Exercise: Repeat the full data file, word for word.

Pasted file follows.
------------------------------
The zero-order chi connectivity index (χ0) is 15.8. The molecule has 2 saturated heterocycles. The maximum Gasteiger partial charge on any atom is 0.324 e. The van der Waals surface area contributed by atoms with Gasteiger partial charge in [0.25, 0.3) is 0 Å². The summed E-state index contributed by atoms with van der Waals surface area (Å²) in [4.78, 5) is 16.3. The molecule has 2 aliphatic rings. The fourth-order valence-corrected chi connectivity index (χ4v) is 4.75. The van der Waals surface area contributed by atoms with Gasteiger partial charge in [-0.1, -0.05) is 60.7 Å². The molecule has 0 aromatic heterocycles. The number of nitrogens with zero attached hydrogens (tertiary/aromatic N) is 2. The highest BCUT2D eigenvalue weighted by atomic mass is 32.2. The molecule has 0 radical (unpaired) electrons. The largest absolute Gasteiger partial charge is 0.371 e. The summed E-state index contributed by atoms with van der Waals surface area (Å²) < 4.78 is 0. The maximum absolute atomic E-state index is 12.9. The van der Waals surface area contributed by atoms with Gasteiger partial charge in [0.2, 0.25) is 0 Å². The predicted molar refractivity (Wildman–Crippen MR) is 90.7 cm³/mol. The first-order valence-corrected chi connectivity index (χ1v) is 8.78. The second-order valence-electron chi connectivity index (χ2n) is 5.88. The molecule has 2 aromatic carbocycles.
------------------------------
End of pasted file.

The zero-order chi connectivity index (χ0) is 15.8. The molecule has 2 saturated heterocycles. The maximum Gasteiger partial charge on any atom is 0.324 e. The van der Waals surface area contributed by atoms with Gasteiger partial charge in [0.25, 0.3) is 0 Å². The summed E-state index contributed by atoms with van der Waals surface area (Å²) in [4.78, 5) is 16.3. The molecule has 2 aliphatic rings. The fourth-order valence-corrected chi connectivity index (χ4v) is 4.75. The van der Waals surface area contributed by atoms with Gasteiger partial charge in [-0.1, -0.05) is 60.7 Å². The molecule has 0 aromatic heterocycles. The number of nitrogens with zero attached hydrogens (tertiary/aromatic N) is 2. The highest BCUT2D eigenvalue weighted by atomic mass is 32.2. The molecule has 0 radical (unpaired) electrons. The largest absolute Gasteiger partial charge is 0.371 e. The summed E-state index contributed by atoms with van der Waals surface area (Å²) < 4.78 is 0. The maximum absolute atomic E-state index is 12.9. The van der Waals surface area contributed by atoms with Gasteiger partial charge in [0.2, 0.25) is 0 Å². The predicted molar refractivity (Wildman–Crippen MR) is 90.7 cm³/mol. The first-order valence-corrected chi connectivity index (χ1v) is 8.78. The second-order valence-electron chi connectivity index (χ2n) is 5.88. The molecule has 2 aromatic carbocycles.